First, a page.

I found this interesting patterned stripe ponte knit locally at SR Harris. I wanted to use it for a dress but there was less than two yards left on the bolt. I purchased what was left and decided to test the fit of this Maddison Top.
The top went together quickly with sewing time about an hour.  As with other Style Arc patterns I've sewn, the pieces fit together perfectly. I was so pleased with the top that I quickly stitched a second one using a lighter weight black ponte knit leftover from the Sewing Workshop Euraka Skirt Craftsy kit. (I wish I knew where they purchased the fabric as it is wonderful!)

You can see from the pictures how the fabric choice changes the look of this top. I sewed the exact same size and hemmed each identical. The stripe is the heavier knit and the black is the lighter weight.
I added lace trim to the bottom of the black top as I like that detail when I see it on tops in boutiques. To do so, I placed the lace on the wrong side of the top about 2-1/2" from the bottom edge.
Next, I turned the hem up and stitched it in place, per the instructions. The lace hangs freely below the hemline.
I thought I could wear it with the Style Arc Taylor Knit Skirts that I've sewn, but the proportion is a little off, so pants it is!

Here's the patterned striped version.  Front view:
Back view: 
I found the tops a little boxier than I expected. I did an FBA, but in retrospect I probably could have made a smaller one as there seemed to be plenty of ease. I did take each side seams about an inch.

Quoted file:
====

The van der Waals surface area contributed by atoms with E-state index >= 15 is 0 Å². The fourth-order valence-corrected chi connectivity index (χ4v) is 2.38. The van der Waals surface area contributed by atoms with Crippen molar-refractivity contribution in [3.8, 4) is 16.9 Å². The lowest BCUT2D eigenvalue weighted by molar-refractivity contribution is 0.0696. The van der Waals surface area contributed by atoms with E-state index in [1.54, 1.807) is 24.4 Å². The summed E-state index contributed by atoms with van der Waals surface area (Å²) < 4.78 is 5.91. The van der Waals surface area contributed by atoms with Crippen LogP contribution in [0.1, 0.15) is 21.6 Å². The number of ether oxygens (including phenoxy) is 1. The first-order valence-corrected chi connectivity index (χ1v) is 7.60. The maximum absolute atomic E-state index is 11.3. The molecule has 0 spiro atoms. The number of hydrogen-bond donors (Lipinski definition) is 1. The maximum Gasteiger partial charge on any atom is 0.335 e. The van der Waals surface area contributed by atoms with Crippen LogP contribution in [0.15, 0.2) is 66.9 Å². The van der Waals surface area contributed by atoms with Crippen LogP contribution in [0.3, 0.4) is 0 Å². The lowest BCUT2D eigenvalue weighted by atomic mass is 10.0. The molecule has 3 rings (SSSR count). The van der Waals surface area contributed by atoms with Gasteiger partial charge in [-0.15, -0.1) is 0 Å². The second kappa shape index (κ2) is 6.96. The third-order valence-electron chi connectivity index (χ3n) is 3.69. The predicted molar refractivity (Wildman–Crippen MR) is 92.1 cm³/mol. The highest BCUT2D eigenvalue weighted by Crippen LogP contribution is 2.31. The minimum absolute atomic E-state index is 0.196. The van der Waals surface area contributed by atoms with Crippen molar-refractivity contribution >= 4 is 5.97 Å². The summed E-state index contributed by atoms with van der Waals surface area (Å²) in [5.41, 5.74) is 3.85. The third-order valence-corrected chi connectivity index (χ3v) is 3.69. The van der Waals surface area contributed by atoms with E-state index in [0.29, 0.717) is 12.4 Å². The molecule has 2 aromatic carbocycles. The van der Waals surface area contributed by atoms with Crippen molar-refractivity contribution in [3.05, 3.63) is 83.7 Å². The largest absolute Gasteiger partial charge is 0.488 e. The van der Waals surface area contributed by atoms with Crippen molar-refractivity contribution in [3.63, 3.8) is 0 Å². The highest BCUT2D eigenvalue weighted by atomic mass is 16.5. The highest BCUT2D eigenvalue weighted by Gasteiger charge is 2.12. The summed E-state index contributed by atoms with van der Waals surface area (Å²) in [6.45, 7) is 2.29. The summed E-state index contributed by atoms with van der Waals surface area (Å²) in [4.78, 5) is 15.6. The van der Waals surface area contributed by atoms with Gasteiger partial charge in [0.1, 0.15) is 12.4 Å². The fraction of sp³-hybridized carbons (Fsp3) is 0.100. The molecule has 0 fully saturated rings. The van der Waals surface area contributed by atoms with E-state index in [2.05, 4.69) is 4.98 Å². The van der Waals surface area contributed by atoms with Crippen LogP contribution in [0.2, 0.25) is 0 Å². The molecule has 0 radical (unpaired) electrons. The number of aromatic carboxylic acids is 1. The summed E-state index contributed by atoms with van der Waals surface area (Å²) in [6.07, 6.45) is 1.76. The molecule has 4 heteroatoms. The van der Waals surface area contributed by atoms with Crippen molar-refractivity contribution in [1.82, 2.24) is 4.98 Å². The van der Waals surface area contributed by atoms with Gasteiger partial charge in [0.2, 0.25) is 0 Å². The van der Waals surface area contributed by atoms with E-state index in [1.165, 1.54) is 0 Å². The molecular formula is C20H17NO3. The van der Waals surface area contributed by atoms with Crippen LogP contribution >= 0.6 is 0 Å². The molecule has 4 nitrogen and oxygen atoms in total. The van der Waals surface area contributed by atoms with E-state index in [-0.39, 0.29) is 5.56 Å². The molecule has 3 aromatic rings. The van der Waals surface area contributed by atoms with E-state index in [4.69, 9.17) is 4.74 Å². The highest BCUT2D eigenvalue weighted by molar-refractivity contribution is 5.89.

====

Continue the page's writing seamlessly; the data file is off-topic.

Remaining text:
I purchased a navy and white stripe knit and plan on stitching another Style Arc Maddison Top soon! Pin It

Monday, February 15, 2016

Butterick 6169 Linen Blend Moto Jacket

This moto jacket is a sewing project I began in Nov. 2015 and completed in about six weeks.  Not due to the difficulty of the pattern, but because of the multitude of other things taking place in my life severely limited my sewing time.

I've been meaning to sew a moto jacket ever since the Style Arc Ziggi sew-long (two years ago!) but never made time to do so. When reviews started showing up for the Lisette Moto Jacket (Butterick 6169) I decided to give that one a try.   I'm glad I did!  I really like this jacket and enjoyed the sewing process.

The gray metallic/linen/poly blend was purchased last year at my local Hancock Fabrics store. I wasn't 100% sure what I would make with it and am glad I waited as it was the perfect amount of fabric to test the fit of this pattern. Maybe a metallic/linen/poly blend wasn't the best choice due the propensity to wrinkle, but other than that I do like how it turned out. 

I made a small (1/2") FBA and lengthened the jacket by 2" (only because I had a 20" zipper on hand instead of the 18" the pattern called for).  When I sew this again I'll keep the length and lower the bust point slightly. I did forget to lower the pockets when I added length and I have to remember to do that next time.  I found the fit a bit boxier than I anticipated and will make some adjustments for that next time also. 

Inside Construction
That pocket pattern piece looked pretty small so I cut it larger. 
I used Pro-Weft interfacing from Fashion Sewing Supply also adding a strip along the hemline.
I added a sleeve head using cotton batting I had on hand. I had a 1/4" shoulder pad in my stash as I always browse the sewing/craft supplies when I visit Tuesday Morning.
An inside pop of color was created by using a silky print fabric I purchased online a few years ago. When it arrived it had multiple wrinkles that would not release no matter what I did!  However it worked great for lining this jacket.  See the color in the pockets?